Harboring Mrs. Byrne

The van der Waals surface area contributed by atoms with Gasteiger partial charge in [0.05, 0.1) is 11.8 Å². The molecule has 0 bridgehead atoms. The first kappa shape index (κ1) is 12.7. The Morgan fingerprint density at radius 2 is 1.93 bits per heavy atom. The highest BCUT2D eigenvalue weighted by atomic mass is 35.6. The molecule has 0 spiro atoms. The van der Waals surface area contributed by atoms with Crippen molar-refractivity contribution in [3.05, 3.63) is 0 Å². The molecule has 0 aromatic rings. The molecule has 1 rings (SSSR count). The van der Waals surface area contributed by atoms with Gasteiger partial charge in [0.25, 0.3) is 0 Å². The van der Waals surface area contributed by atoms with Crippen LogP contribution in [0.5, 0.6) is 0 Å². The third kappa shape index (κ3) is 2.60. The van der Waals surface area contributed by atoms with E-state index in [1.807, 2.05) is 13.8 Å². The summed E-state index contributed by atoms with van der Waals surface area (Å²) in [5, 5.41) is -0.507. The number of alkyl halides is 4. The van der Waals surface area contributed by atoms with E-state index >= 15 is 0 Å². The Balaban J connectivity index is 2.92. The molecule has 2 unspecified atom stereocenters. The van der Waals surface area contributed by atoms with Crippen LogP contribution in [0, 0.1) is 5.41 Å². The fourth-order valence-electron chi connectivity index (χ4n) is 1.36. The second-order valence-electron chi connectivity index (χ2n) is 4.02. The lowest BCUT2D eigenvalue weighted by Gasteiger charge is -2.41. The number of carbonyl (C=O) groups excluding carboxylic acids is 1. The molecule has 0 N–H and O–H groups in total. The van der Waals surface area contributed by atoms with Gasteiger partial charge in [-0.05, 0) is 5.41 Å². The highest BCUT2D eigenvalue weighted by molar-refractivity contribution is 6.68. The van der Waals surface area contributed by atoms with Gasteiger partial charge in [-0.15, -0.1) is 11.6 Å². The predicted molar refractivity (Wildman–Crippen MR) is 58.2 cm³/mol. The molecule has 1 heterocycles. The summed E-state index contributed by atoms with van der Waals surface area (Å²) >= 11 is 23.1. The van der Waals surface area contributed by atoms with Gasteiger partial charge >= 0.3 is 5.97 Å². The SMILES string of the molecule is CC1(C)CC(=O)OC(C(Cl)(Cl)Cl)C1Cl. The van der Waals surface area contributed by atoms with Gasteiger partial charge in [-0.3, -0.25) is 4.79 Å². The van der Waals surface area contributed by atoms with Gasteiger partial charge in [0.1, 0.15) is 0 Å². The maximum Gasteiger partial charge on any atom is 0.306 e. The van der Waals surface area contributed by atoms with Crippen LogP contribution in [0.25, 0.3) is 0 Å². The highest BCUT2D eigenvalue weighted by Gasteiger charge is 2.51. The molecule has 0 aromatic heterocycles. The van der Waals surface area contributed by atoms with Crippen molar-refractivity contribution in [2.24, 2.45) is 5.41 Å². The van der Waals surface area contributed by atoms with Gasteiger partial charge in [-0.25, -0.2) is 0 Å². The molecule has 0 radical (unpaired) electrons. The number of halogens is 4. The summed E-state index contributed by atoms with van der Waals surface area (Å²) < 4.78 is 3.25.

Having a collector’s edition set of Jane Austen displayed with discreet prominence tags one as a certain sort of person just as soundly as a shelf of brittle paperback Louis L’Amours. If you pardon as understandable the inordinate number of books devoted to cooking, my bookshelves are certainly eclectic enough to deflect instantaneous psychoanalysis with the exception of this copy of Mrs. Byrne’s Dictionary, which labels me as a pseudo-intellectual of the vilest sort; how pretentious it is to have a dictionary of words that are so obscure and out-of-use that it’s worthless as a reference, and if that’s your idea of bathroom reading, then you really need a therapist. I met a fellow in Belhaven the other day who told me that he had snagged a first edition of the OED for twenty bucks from a library that was cleaning its shelves, and I felt cheap and disgusted with myself for being jealous.

 

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